Maximum distance separable (MDS) code | A \([n,k,d]_q\) binary or \(q\)-ary linear code is an MDS code if parameters \(n\), \(k\), \(d\), and \(q\) are such that the Singleton bound \begin{align} d \leq n-k+1 \tag*{(2)}\end{align} becomes an equality. A code is called almost MDS (AMDS) when \(d=n-k\). A bound for general \(q\)-ary codes can also be formulated; see [20; Thm. 1.9.10]. A code is near MDS (NMDS) if the code and its dual are mode AMDS. | |

Quantum maximum-distance-separable (MDS) code | An \(((n,K,d))\) code constructed out of \(q\)-dimensional qubits or Galois qudits is an MDS code if parameters \(n\), \(k\), \(d\), and \(q\) are such that the quantum Singleton bound is satisfied. | |

Singleton-bound approaching AQECC | Approximate quantum code of rate \(R\) that can tolerate adversarial errors nearly saturating the quantum Singleton bound of \((1-R)/2\). The formulation of such codes relies on a notion of quantum list decoding. Sampling a description of this code can be done with an efficient randomized algorithm with \(2^{-\Omega(n)}\) failure probability. | Singleton-bound approaching AQECCs saturate the quantum Singleton bound. |

Skew-cyclic CSS code | A member of a family of Galois-qudit CSS codes constructed from skew-cyclic classical codes over rings [21; Thm. 5.8]. See related study [22] that uses cyclic codes over rings. | Some MDS codes are constructed from cyclic and constacyclic codes using the Galois-qudit CSS construction [21]. |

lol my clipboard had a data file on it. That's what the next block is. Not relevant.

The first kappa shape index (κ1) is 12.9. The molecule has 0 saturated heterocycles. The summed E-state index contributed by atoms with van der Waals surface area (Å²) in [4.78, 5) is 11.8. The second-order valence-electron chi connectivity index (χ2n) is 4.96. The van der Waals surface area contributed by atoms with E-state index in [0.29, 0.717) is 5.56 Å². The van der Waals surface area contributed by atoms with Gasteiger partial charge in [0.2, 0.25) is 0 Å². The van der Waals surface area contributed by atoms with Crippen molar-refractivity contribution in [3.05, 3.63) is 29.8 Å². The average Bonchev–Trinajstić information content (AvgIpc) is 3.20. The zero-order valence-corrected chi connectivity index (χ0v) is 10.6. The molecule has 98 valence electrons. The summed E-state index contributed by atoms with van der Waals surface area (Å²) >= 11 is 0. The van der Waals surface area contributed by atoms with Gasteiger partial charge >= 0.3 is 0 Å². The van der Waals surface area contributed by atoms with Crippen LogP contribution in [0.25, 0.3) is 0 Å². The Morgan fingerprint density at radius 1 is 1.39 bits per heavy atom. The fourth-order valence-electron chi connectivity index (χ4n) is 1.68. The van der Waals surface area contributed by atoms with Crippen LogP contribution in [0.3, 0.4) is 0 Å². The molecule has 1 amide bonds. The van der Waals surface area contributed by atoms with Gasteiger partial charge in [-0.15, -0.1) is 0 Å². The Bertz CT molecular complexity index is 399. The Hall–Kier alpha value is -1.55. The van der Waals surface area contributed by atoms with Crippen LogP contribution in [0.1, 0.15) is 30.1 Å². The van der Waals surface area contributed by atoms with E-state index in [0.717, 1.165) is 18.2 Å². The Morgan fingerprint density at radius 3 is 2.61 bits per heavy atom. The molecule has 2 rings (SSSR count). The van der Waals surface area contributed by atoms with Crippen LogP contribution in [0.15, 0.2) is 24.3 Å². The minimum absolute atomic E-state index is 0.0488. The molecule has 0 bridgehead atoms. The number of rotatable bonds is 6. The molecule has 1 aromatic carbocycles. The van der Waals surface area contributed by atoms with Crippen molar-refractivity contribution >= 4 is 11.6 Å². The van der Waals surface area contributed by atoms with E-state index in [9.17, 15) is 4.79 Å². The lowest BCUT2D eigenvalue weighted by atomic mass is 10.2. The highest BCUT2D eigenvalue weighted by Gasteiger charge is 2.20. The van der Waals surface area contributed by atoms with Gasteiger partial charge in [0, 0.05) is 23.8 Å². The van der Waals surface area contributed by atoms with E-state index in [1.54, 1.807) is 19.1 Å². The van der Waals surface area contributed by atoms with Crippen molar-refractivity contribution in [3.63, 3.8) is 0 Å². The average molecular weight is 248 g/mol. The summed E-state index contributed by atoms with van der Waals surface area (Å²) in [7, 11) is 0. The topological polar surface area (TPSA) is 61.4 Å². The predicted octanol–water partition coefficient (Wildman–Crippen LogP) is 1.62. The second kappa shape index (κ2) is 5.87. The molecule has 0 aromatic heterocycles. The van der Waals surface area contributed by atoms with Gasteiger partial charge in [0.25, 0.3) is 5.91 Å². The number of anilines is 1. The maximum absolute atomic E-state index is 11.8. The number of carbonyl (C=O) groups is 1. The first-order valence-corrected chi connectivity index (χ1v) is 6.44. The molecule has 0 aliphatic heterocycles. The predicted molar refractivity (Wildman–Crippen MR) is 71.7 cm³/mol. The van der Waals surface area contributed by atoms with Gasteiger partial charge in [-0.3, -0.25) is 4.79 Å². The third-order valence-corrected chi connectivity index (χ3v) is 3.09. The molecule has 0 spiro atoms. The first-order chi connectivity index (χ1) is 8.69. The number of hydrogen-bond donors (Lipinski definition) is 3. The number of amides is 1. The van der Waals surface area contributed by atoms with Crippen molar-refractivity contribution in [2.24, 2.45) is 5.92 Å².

Three-qutrit code | A \([[3,1,2]]_3\) prime-qudit CSS code that is the smallest qutrit stabilizer code to detect a single-qutrit error. with stabilizer generators \(ZZZ\) and \(XXX\). The code defines a quantum secret-sharing scheme and serves as a minimal model for the AdS/CFT holographic duality. It is also the smallest non-trivial instance of a quantum maximum distance separable code (QMDS), saturating the quantum Singleton bound. The codewords are \begin{align} \begin{split} | \overline{0} \rangle &= \frac{1}{\sqrt{3}} (| 000 \rangle + | 111 \rangle + | 222 \rangle) \\ | \overline{1} \rangle &= \frac{1}{\sqrt{3}} (| 012 \rangle + | 120 \rangle + | 201 \rangle) \\ | \overline{2} \rangle &= \frac{1}{\sqrt{3}} (| 021 \rangle + | 102 \rangle + | 210 \rangle)~. \end{split} \tag*{(3)}\end{align} The elements in the superposition of each logical codeword are related to each other via cyclic permutations. | The three-qutrit code is the smallest nontrivial quantum MDS code. |

\([[2m,2m-2,2]]\) error-detecting code | CSS stabilizer code for \(m\geq 2\) with generators \(\{XX\cdots X, ZZ\cdots Z\} \) acting on all \(2m\) physical qubits. The code is constructed via the CSS construction from an SPC code and a repetition code [23; Sec. III]. This is the highest-rate distance-two code when an even number of qubits is used [24]. | The \([[2m,2m-2,2]]\) error-detecting code forms one of the two families qubit quantum MDS codes [3]. |

\([[4,2,2]]\) CSS code | Four-qubit CSS stabilizer code is the smallest qubit stabilizer code to detect a single-qubit error. | |

\([[6,2,3]]_{q}\) code | Six-qudit MDS error-detecting code defined for Galois-qudit dimension \(q=3\) [25], \(q=2^2\) [26], and \(q \geq 5\) [25,27]. This code cannot exist for qubits (\(q=2\)). | |

\([[6,4,2]]\) error-detecting code | Error-detecting six-qubit code with rate \(2/3\) whose codewords are cat/GHz states. A set of stabilizer generators is \(XXXXXX\) and \(ZZZZZZ\). It is the unique code for its parameters, up to local equivalence [24; Tab. III]. Concatenations of this code with itself yield the \([[6^r,4^r,2^r]]\) level-\(r\) many-hypercube code [28]. | |

\([[7,3,3]]_{q}\) code | Seven-qudit MDS error-detecting code defined for Galois-qudit dimension \(q=3\) [25] and \(q \geq 7\) [25,27]. This code cannot exist for qubits (\(q=2\)). |